There has been a free speech battle going on in Minneapolis over an evangelist’s right to hand out Bibles at one of the nation’s largest gay pride events. And I’m happy to report that free speech was victorious. It started when the Minneapolis Park Board decided to allow Brian Johnson, a Christian evangelist, to attend the event and hand out Bibles, saying they were going to “err on the side of free speech.”
The chairman of that park board is gay himself, but he did the right thing:
“The Park Board thinks it’s dangerous precedent to exclude someone from a public park and a public event because they have a differing view,” said Park Board President John Erwin, who says he is gay and a Christian. Erwin said he finds Johnson’s anti-gay message to be “reprehensible,” but Erwin added, “I do believe he has the right to be wrong in a park.”
The festival organizers then filed a federal suit and asked the judge for an injunction keeping Johnson away from the festival. This was doomed to fail from the start. If Johnson had filed suit asking to be allowed to distribute literature, he has a clear constitutional case — the First Amendment. But what right could the festival assert in such a suit?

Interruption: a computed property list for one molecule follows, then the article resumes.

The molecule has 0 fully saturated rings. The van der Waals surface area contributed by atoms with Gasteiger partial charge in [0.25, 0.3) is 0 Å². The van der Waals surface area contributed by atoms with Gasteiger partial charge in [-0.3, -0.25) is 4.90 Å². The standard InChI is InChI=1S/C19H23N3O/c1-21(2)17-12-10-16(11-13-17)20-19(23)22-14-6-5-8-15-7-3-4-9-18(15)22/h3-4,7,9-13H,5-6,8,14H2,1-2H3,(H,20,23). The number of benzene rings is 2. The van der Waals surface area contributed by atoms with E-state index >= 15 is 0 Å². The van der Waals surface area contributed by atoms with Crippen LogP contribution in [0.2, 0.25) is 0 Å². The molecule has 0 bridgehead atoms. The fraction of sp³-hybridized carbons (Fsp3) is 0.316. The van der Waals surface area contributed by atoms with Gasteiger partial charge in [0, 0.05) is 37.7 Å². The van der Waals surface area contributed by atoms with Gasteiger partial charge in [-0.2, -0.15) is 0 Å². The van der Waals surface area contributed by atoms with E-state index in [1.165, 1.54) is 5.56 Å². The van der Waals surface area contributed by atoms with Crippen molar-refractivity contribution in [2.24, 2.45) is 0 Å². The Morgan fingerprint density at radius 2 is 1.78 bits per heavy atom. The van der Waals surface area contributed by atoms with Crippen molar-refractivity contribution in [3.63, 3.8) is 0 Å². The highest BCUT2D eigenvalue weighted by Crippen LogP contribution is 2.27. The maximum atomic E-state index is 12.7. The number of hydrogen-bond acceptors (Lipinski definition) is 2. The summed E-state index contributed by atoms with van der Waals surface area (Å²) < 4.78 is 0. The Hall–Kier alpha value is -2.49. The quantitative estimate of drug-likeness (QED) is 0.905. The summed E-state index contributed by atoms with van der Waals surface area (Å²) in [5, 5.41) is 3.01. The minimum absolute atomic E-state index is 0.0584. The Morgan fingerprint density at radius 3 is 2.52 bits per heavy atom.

Not only is there no constitutional right to avoid exposure to ideas one doesn’t like, the First Amendment guarantees that you will inevitably be exposed to such ideas. Welcome to a free society. And the federal judge quickly rejected the request for an injunction in the case:
U.S. District Court Judge John Tunheim ruled that the First Amendment gives Brian Johnson the right to evangelize there as long as he’s not disruptive.
Tunheim wrote that although organizers paid $36,000 for a permit to use the park, that did not afford them the right to restrict the speech of those in it…
He wrote that although festival organizers are entitled to decide who may be sponsors and exhibitors, Johnson, 53, of Hayward, Wis., is entitled to speak and hand out literature in a public park. He called these “quintessential activities protected by the First Amendment, so long as he remains undisruptive.”
This is exactly right. If Johnson disrupts the event by trying to drown out a designated speaker, for example, then they can throw him out. But the mere act of handing out literature and talking to people is not disruptive, no matter how much they may disagree with what he has to say.